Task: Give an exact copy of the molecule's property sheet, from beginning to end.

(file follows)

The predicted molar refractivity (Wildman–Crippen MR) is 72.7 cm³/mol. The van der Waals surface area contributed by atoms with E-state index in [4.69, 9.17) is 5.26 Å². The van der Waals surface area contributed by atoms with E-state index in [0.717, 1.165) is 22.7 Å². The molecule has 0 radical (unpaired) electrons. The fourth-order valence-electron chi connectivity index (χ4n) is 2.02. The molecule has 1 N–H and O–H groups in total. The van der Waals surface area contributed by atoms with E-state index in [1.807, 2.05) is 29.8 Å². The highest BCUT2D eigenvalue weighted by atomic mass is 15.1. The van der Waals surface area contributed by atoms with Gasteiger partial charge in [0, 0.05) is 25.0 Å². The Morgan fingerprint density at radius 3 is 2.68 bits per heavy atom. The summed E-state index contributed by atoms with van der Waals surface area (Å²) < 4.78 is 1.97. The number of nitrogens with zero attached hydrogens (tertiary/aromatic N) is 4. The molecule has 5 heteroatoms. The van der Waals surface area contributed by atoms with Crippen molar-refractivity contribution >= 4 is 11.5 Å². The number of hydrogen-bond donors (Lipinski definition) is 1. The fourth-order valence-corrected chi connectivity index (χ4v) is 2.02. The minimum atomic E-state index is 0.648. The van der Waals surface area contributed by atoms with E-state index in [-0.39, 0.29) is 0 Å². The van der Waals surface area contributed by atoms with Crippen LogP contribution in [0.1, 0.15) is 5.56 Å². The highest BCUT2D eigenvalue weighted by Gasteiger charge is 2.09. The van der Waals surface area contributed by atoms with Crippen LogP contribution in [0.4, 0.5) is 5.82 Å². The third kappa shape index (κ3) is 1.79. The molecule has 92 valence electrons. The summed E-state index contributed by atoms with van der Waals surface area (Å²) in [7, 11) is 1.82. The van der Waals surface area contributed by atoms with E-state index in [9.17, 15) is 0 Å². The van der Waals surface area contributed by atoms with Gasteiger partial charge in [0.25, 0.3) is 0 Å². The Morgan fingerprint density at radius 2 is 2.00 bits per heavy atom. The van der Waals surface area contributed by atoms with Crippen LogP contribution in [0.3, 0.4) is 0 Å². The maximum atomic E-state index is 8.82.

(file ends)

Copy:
The predicted molar refractivity (Wildman–Crippen MR) is 72.7 cm³/mol. The van der Waals surface area contributed by atoms with E-state index in [4.69, 9.17) is 5.26 Å². The van der Waals surface area contributed by atoms with E-state index in [0.717, 1.165) is 22.7 Å². The molecule has 0 radical (unpaired) electrons. The fourth-order valence-electron chi connectivity index (χ4n) is 2.02. The molecule has 1 N–H and O–H groups in total. The van der Waals surface area contributed by atoms with E-state index in [1.807, 2.05) is 29.8 Å². The highest BCUT2D eigenvalue weighted by atomic mass is 15.1. The van der Waals surface area contributed by atoms with Gasteiger partial charge in [0, 0.05) is 25.0 Å². The Morgan fingerprint density at radius 3 is 2.68 bits per heavy atom. The summed E-state index contributed by atoms with van der Waals surface area (Å²) < 4.78 is 1.97. The number of nitrogens with zero attached hydrogens (tertiary/aromatic N) is 4. The molecule has 5 heteroatoms. The van der Waals surface area contributed by atoms with Crippen molar-refractivity contribution >= 4 is 11.5 Å². The number of hydrogen-bond donors (Lipinski definition) is 1. The fourth-order valence-corrected chi connectivity index (χ4v) is 2.02. The minimum atomic E-state index is 0.648. The van der Waals surface area contributed by atoms with E-state index in [-0.39, 0.29) is 0 Å². The van der Waals surface area contributed by atoms with Crippen LogP contribution in [0.1, 0.15) is 5.56 Å². The highest BCUT2D eigenvalue weighted by Gasteiger charge is 2.09. The van der Waals surface area contributed by atoms with Crippen LogP contribution in [0.4, 0.5) is 5.82 Å². The third kappa shape index (κ3) is 1.79. The molecule has 92 valence electrons. The summed E-state index contributed by atoms with van der Waals surface area (Å²) in [7, 11) is 1.82. The van der Waals surface area contributed by atoms with E-state index in [9.17, 15) is 0 Å². The van der Waals surface area contributed by atoms with Gasteiger partial charge in [0.25, 0.3) is 0 Å². The Morgan fingerprint density at radius 2 is 2.00 bits per heavy atom. The van der Waals surface area contributed by atoms with Crippen LogP contribution in [0.3, 0.4) is 0 Å². The maximum atomic E-state index is 8.82.